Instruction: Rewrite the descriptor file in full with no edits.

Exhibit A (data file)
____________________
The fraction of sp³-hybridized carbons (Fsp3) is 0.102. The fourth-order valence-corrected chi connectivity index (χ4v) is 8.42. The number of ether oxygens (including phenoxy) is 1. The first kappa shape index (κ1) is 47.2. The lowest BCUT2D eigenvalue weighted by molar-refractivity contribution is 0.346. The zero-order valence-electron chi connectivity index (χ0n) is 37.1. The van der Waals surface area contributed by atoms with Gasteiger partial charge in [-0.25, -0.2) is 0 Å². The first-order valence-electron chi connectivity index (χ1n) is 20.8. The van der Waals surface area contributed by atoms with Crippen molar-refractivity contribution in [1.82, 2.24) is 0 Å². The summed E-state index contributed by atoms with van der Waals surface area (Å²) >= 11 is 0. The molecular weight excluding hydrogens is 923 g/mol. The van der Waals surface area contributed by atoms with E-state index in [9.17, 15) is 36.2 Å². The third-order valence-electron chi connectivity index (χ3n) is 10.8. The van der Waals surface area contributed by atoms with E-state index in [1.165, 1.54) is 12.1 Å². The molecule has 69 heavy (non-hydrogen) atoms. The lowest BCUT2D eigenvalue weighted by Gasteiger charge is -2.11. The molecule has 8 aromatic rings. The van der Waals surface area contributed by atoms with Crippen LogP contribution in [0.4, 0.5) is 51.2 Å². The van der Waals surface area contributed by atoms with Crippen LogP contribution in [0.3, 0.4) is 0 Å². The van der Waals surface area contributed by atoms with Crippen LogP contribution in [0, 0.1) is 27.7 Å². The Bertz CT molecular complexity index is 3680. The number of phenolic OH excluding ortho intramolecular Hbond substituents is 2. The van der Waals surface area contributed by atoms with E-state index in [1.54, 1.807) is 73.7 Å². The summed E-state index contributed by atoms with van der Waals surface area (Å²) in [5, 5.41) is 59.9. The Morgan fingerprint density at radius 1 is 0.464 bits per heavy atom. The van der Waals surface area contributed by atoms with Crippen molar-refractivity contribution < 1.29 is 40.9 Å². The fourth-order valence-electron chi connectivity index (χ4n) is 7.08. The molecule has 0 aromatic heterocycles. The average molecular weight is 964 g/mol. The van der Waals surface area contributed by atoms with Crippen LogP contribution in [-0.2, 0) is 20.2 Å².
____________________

The fraction of sp³-hybridized carbons (Fsp3) is 0.102. The fourth-order valence-corrected chi connectivity index (χ4v) is 8.42. The number of ether oxygens (including phenoxy) is 1. The first kappa shape index (κ1) is 47.2. The lowest BCUT2D eigenvalue weighted by molar-refractivity contribution is 0.346. The zero-order valence-electron chi connectivity index (χ0n) is 37.1. The van der Waals surface area contributed by atoms with Gasteiger partial charge in [-0.25, -0.2) is 0 Å². The first-order valence-electron chi connectivity index (χ1n) is 20.8. The van der Waals surface area contributed by atoms with Crippen molar-refractivity contribution in [1.82, 2.24) is 0 Å². The summed E-state index contributed by atoms with van der Waals surface area (Å²) >= 11 is 0. The molecular weight excluding hydrogens is 923 g/mol. The van der Waals surface area contributed by atoms with E-state index in [9.17, 15) is 36.2 Å². The third-order valence-electron chi connectivity index (χ3n) is 10.8. The van der Waals surface area contributed by atoms with E-state index in [1.165, 1.54) is 12.1 Å². The molecule has 69 heavy (non-hydrogen) atoms. The lowest BCUT2D eigenvalue weighted by Gasteiger charge is -2.11. The molecule has 8 aromatic rings. The van der Waals surface area contributed by atoms with Crippen LogP contribution in [0.4, 0.5) is 51.2 Å². The van der Waals surface area contributed by atoms with Crippen LogP contribution in [0.3, 0.4) is 0 Å². The van der Waals surface area contributed by atoms with Crippen LogP contribution in [0, 0.1) is 27.7 Å². The Bertz CT molecular complexity index is 3680. The number of phenolic OH excluding ortho intramolecular Hbond substituents is 2. The van der Waals surface area contributed by atoms with E-state index in [1.54, 1.807) is 73.7 Å². The summed E-state index contributed by atoms with van der Waals surface area (Å²) in [5, 5.41) is 59.9. The Morgan fingerprint density at radius 1 is 0.464 bits per heavy atom. The van der Waals surface area contributed by atoms with Crippen molar-refractivity contribution < 1.29 is 40.9 Å². The fourth-order valence-electron chi connectivity index (χ4n) is 7.08. The molecule has 0 aromatic heterocycles. The average molecular weight is 964 g/mol. The van der Waals surface area contributed by atoms with Crippen LogP contribution in [-0.2, 0) is 20.2 Å².